Poor Vince Cable. The former Lib Dem minister has been hit with a fresh blow after losing his seat to the Tories - he isn’t going to get his ministerial pay-off on account of being too old.
The veteran Lib Dem, who turned 73 yesterday, will not be entitled to the £17,207 ministerial pay-off his colleagues Nick Clegg, Alistair Carmichael, Danny Alexander and Ed Davey are set to enjoy because House of Commons rules dictate they cannot go to anyone over 65 on the date of their departure, the Sunday Times has reported.
This comes in the same week as the politician, who was tipped by some to led the party after Nick Clegg, was booted out of his Twickenham constituency after 18 years in the helm.
Cable was regarded as one of the most reluctant coalition members. He is one of the leading figures on the left wing of the party, he was previously Labour party councillor before he joined the Social Democrat splinter group which merged with the Liberals in 1988, but that wasn’t enough to save him.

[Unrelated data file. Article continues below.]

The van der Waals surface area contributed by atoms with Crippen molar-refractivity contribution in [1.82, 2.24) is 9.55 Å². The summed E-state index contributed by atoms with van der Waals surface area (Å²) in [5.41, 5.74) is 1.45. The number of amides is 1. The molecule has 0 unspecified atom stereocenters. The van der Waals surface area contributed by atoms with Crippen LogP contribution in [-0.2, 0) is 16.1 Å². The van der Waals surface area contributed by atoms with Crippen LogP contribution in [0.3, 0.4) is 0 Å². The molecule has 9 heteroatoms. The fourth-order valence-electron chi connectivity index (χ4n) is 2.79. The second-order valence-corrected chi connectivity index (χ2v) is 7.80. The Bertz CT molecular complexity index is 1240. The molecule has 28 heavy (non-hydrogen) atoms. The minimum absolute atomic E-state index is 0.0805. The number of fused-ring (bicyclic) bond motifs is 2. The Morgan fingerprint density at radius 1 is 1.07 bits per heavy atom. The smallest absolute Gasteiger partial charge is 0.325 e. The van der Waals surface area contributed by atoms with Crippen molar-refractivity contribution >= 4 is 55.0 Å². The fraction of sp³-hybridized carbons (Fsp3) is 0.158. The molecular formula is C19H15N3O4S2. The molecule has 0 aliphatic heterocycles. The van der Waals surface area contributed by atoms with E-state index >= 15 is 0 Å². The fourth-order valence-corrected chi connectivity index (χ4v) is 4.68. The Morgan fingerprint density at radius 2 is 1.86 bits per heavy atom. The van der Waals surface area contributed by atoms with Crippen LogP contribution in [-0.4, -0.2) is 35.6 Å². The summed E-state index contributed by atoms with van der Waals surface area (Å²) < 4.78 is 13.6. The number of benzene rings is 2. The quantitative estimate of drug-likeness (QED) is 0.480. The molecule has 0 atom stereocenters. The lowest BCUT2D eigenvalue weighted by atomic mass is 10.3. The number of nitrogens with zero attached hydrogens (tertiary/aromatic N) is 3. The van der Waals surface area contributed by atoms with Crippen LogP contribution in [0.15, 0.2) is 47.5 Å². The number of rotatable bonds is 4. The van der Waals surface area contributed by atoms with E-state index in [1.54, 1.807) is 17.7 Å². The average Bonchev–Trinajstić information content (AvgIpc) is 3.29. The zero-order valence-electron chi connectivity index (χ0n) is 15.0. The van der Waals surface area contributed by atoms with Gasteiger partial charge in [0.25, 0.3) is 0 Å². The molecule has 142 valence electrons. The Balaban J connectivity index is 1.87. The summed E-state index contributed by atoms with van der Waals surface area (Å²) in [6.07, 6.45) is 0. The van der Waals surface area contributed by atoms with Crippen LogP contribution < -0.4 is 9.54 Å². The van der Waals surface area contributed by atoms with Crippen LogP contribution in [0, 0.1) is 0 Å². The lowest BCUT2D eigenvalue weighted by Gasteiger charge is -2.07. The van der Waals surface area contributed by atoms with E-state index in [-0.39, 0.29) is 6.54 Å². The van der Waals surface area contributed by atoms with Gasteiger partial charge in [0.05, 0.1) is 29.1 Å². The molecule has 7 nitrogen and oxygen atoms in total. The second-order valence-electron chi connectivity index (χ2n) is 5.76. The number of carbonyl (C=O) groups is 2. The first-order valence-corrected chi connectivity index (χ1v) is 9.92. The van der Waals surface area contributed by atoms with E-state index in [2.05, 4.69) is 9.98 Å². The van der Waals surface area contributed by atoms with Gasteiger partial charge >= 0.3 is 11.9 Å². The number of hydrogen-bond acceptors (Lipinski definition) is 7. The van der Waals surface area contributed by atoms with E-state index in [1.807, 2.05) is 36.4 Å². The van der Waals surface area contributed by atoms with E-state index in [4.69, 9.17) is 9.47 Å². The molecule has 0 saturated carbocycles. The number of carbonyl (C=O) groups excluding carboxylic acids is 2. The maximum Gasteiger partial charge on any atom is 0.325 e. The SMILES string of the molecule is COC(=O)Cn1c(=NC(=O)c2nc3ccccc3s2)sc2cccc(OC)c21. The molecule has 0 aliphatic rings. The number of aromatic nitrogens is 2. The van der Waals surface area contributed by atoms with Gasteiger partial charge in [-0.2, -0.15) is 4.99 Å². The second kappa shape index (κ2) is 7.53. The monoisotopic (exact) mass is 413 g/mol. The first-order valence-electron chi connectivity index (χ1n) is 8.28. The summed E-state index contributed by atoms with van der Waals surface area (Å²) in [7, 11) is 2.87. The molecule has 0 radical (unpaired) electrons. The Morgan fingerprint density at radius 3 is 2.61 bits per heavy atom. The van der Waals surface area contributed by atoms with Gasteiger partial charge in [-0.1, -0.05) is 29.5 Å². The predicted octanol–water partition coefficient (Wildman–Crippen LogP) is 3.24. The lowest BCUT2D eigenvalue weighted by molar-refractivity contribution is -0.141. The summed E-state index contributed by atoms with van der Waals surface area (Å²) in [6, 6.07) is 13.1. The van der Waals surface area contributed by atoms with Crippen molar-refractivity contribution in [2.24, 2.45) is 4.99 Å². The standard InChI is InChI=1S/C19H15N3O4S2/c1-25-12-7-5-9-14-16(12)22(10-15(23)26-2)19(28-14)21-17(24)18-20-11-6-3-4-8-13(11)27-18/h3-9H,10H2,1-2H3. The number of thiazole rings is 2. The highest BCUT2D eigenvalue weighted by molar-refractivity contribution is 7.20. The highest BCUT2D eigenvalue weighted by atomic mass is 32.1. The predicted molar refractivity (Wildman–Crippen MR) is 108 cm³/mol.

Conservative candidate, Tania Mathias, overturned Cable’s 12,140 majority, to win by a margin of 2,017 votes despite being a ranked 5/1 outsider before the night, according to the Richmond and Twickenham Times.
This is a far cry from how Cable was reported to be feeling in the weeks running up to the poll with the Mail on Sunday reporting just two weeks ago that he was going to ask for a promotion to Chancellor in exchange for going into coalition with the Conservatives once more.
The ousted MP took the news in his stride and spent most of yesterday personally thanking every person who sent him their thanks and commiserations on Twitter.
But before you feel too sorry for him, he can still look forward to his “golden goodbye” resettlement fee. The payment entitles an MP to a month’s salary for every year of service, up to six months, so Cable will be able to claim up to £33,500.
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